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6 June 2016 Edition

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Remembering the Somme

Editorial – Eagarfhocal

• Martin McGuinness lays a wreath at the First World War monument in Flanders alongside Geert Bourgeois, Minister-President of Flanders.

If we are to build reconciliation on this island, we all – nationalist or unionist – need to recognise and accept the complexity of the historical events and differing political narratives that make us who we are as a community and as a people.

THE VISIT by Sinn Féin’s Martin McGuinness, Mary Lou McDonald and Declan Kearney to the Somme and Flanders’ fields where the carnage of the First World War included the deaths of more than 30,000 men from the Ulster and Irish divisions of the British Army must be viewed through the prism of reconciliation. 

If we are to build reconciliation on this island, we all – nationalist or unionist – need to recognise and accept the complexity of the historical events and differing political narratives that make us who we are as a community and as a people.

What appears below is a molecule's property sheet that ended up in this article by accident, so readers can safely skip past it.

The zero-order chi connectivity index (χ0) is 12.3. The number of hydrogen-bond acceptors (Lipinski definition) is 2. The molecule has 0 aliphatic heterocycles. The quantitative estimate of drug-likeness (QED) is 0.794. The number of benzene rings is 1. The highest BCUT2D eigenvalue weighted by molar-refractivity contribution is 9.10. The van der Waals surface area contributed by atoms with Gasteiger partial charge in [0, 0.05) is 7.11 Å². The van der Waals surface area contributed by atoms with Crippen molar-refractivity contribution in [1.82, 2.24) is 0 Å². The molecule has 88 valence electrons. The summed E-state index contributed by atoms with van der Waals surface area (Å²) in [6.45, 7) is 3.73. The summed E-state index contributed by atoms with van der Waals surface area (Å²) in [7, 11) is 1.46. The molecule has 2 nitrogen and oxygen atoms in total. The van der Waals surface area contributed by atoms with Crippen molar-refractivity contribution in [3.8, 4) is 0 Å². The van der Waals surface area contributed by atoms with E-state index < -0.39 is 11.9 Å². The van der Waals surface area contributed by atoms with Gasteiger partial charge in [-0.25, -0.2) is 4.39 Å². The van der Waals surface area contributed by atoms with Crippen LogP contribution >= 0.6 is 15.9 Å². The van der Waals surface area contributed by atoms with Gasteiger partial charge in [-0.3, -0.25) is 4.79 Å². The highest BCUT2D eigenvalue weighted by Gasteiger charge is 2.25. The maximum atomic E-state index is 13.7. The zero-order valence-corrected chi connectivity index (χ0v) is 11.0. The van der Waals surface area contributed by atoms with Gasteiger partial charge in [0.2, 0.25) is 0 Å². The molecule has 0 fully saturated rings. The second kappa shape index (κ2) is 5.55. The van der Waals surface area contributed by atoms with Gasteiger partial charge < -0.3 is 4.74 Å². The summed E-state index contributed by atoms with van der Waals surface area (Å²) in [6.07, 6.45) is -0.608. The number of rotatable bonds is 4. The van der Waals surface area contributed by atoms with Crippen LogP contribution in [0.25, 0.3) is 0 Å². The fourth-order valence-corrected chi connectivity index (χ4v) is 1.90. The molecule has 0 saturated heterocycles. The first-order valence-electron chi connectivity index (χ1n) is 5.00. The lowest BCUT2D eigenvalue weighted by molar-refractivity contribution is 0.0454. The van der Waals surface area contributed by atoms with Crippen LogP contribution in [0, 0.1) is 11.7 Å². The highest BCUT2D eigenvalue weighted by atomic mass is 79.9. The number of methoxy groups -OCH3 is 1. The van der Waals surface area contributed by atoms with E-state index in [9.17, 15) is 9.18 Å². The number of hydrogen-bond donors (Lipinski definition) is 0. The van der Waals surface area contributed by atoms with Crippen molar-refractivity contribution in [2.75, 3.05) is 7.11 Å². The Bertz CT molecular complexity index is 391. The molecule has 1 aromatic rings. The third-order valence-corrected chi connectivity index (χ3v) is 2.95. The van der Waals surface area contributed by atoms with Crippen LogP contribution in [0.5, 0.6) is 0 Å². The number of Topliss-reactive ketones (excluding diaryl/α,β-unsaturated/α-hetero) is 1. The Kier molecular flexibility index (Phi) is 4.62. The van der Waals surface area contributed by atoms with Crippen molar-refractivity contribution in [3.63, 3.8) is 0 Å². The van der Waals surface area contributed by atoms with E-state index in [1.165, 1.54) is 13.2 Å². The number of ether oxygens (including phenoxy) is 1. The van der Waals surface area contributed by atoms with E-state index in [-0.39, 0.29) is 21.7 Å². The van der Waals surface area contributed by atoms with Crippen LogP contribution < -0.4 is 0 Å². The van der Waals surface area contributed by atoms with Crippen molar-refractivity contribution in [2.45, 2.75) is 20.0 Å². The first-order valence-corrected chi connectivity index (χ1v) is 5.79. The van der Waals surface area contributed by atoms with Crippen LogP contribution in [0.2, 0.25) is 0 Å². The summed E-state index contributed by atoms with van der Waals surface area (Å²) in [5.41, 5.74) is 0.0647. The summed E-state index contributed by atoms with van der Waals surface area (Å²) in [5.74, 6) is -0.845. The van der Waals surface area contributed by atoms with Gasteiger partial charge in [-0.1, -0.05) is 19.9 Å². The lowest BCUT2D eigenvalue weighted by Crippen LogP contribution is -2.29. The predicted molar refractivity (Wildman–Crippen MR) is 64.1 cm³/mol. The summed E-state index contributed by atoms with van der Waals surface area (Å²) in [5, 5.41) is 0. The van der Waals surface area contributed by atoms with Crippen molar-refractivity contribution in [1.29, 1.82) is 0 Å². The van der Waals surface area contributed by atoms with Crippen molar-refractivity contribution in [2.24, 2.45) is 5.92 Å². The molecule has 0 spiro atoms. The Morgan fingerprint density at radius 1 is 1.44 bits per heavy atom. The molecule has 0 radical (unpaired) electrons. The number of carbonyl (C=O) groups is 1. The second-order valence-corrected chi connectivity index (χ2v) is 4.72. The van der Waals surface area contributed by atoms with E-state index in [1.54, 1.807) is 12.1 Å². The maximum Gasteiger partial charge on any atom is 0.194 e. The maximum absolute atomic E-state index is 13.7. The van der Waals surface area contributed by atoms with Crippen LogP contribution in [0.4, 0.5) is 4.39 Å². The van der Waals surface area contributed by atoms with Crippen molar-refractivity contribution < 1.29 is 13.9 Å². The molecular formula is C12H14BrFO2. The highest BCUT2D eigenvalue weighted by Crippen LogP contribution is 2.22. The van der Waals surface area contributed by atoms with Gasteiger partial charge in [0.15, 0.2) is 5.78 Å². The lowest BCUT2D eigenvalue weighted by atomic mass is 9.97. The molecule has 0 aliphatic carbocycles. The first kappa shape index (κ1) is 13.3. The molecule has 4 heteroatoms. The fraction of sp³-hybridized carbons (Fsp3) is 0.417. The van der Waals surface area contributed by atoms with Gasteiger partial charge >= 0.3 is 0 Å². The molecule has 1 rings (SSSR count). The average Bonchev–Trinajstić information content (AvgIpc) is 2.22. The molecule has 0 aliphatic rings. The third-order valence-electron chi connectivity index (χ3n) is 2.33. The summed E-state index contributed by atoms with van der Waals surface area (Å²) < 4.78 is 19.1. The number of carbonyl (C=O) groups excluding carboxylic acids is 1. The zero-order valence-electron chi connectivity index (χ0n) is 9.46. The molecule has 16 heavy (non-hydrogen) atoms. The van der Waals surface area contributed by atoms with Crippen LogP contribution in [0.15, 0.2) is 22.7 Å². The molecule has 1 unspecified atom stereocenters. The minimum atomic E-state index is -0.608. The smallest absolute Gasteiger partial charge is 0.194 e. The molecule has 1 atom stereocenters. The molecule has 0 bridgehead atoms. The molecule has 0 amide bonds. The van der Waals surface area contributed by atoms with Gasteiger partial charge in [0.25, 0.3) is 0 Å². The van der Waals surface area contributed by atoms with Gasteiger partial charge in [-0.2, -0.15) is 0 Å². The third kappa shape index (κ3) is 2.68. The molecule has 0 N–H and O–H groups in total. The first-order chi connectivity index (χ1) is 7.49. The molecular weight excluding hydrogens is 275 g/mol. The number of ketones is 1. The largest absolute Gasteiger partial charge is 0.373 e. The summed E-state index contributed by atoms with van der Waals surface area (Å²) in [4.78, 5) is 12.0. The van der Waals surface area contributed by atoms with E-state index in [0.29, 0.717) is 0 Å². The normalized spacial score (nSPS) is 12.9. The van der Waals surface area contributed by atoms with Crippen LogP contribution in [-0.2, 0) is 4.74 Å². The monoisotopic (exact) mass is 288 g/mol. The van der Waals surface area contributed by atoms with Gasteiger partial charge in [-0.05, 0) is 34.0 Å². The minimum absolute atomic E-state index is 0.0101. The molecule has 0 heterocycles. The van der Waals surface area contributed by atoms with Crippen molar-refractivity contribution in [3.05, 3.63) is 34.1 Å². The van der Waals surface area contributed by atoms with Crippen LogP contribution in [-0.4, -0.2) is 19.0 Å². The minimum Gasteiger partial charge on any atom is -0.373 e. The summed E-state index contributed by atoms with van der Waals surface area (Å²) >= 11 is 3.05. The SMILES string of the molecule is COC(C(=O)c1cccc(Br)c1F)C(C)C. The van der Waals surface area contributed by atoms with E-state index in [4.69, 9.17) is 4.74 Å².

As republicans we recognise the human suffering and also the importance events such as the Somme commemorations hold for the unionist section of our people. A generation from the unionist tradition was lost in the First World War. This was a seminal event for the unionist community. 

Remembering those Irishmen who fought and died for the British Army, some of whom fought under a nationalist banner, has always been a thorny issue for Irish republicans. We are a generation that has lived with the reality of actions of crown forces. We proudly carry with us our patriot dead. 

We stand with James Connolly when he said on 15 August 1914, just weeks after the outbreak of war:

“If these men must die, would it not be better to die in their own country fighting for the freedom of their class, and for the abolition of war, than to go forth to strange countries and die slaughtering and slaughtered by their brothers that tyrants and profiteers might live?”

The scale of the loss of so many Irish lives adds to the tragedy of what was a futile and pointless war.  

It is fitting to remember those from across all of Ireland who died in the First World War. This loss of life should be remembered. The loss of so many for so little should not forgotten.

Listening to and respecting the views of others does not in any way diminish our republicanism. Respect, inclusion and equality are central to republicanism.

This initiative from Sinn Féin is another step in demonstrating respect for, and developing a greater understanding of, those from unionist and nationalist backgrounds who lost their lives far away in Flanders’ fields. 

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